In the book Letters to Salvationists on Love, Marriage and the Home, the Army’s founder, William Booth, writes, “Children are, or ought to be, a great boon. It was the divine intention in the beginning that they should be the crowning blessing of a happy and useful life, and, beyond all question, that is the divine intention still.”
On a Sunday morning while listening to the junior songsters at my corps, I was awed at God’s handiwork. Each life, once a single cell upon conception with absolutely unique DNA, is now a trillion cells in the process of reaching full potential. These beautiful faces, some saved from the abortionist’s curette, now sing to the honor and glory of God, each one touched in some way by the programs of The Salvation Army.
In the United States since 1973, one-third of the children antepartum (residing in the womb) have been sacrificed on the altar of human choice. Over 32 million lives have been summarily extinguished through elective in utero extermination.
William Booth has declared: “To possess children is a natural and all but universal desire. A society in which this is not the case is a rotten society. Where children are not desired, there is an unnatural perverted state of things, generally resulting from utterly selfish and worldly, if not devilish causes.”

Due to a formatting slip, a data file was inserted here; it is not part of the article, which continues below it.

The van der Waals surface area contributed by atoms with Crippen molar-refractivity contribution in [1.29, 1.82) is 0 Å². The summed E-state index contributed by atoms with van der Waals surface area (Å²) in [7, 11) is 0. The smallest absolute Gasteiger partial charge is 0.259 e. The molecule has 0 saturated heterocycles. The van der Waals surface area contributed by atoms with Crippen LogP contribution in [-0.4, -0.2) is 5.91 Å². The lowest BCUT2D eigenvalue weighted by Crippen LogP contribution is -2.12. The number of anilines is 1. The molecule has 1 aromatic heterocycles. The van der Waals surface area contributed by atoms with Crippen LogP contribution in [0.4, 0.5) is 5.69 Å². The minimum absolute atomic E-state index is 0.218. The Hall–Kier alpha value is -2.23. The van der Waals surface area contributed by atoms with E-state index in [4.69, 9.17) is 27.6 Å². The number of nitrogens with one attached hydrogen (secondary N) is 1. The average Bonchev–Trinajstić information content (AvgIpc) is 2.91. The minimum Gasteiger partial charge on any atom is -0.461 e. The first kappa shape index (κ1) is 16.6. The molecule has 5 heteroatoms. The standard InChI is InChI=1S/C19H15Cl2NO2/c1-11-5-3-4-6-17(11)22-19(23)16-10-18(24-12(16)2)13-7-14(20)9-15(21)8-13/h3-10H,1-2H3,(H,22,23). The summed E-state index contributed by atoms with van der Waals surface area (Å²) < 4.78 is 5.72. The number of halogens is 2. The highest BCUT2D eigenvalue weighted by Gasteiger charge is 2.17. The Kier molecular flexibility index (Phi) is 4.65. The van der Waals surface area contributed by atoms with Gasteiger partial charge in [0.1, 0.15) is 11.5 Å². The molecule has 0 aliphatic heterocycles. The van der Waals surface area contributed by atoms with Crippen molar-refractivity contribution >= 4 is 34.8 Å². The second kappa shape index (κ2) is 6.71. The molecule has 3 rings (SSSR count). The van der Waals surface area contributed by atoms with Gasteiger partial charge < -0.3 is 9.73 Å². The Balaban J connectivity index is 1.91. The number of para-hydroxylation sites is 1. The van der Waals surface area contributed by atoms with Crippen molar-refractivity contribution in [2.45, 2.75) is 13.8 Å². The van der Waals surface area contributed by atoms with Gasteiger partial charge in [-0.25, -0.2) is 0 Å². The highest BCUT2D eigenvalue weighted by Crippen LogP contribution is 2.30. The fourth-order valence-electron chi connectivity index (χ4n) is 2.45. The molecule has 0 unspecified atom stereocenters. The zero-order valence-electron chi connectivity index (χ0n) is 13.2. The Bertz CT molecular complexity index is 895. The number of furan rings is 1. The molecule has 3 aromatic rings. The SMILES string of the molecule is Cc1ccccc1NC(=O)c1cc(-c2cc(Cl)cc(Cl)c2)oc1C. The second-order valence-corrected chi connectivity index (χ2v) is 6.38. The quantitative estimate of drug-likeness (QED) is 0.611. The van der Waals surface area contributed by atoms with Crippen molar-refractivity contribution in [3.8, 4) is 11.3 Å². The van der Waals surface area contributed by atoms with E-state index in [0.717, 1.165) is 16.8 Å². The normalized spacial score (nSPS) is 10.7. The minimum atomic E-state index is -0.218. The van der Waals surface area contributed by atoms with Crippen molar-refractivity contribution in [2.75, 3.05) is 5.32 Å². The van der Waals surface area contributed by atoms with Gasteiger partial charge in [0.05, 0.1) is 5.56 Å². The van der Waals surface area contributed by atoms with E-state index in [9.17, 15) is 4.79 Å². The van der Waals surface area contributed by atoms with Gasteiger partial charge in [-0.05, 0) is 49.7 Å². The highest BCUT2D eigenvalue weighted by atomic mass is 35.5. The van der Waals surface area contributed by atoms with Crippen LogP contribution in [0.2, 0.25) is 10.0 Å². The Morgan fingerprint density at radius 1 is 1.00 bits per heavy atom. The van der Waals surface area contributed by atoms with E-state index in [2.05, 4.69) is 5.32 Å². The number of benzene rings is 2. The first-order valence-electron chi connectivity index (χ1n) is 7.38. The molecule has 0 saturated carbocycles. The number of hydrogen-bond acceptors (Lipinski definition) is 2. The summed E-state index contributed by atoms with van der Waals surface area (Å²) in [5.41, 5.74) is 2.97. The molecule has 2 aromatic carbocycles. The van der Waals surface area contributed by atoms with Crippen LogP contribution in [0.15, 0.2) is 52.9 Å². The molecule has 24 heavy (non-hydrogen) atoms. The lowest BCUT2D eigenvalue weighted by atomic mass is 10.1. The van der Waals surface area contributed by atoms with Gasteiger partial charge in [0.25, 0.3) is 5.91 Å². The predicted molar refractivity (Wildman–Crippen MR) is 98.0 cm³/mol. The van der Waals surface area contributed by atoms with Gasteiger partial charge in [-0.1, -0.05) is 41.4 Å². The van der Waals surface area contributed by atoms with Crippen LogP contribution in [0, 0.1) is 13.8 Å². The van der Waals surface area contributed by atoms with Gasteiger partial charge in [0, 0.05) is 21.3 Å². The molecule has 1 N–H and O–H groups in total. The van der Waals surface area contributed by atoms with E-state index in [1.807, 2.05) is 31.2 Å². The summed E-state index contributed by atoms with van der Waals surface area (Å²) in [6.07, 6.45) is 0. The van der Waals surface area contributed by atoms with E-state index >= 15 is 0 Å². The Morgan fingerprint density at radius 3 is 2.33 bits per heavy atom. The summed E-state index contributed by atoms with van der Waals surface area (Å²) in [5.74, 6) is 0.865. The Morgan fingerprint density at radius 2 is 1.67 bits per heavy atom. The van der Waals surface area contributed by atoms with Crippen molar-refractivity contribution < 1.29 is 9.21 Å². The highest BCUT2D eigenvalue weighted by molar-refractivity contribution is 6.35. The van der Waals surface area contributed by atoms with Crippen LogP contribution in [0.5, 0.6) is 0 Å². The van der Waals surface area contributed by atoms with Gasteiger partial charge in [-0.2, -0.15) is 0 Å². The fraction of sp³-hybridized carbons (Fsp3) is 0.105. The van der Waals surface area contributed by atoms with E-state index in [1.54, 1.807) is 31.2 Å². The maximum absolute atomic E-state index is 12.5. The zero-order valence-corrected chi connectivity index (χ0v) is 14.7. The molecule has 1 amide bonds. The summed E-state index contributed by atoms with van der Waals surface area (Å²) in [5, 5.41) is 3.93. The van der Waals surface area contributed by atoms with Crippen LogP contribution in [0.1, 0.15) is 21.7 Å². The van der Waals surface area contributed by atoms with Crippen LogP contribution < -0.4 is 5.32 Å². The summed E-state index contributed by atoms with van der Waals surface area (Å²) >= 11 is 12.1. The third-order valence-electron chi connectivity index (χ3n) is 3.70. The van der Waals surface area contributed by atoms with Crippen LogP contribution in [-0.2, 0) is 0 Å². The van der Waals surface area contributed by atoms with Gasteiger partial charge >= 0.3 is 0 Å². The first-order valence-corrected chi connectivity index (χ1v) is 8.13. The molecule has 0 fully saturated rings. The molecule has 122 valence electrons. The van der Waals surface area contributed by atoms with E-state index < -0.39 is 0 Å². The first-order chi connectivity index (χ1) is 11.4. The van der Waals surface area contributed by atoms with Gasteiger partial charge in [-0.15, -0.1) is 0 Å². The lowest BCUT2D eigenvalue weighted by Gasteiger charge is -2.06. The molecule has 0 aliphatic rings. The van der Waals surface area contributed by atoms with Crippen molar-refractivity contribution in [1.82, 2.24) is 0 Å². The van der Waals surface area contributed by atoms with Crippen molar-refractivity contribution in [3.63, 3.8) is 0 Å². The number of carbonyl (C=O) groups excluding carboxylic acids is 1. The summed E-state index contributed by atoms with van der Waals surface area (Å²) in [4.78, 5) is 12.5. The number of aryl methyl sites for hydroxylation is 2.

The gospel quotes our Lord as saying, “Let the little children come to Me and do not hinder them, for the kingdom of God belongs to such as these” (Mark 10:14). He entreats us to stand as children of the light, and we are admonished not to shed innocent blood. What could be more innocent than an in utero boy or girl in its amniotic maternal environment?
May we not consciously dehumanize the vulnerable or commit the sin of omission, standing by as children of all ages are persecuted, neglected and abandoned. May we truly be found faithful by those who follow in our footsteps, those tiny feet and tender hearts that are guided by our every word and example. May we not forget nor neglect our role to all, from the embryo to the grave, and all that is life in between.
Norman Raymond M.D., The War Cry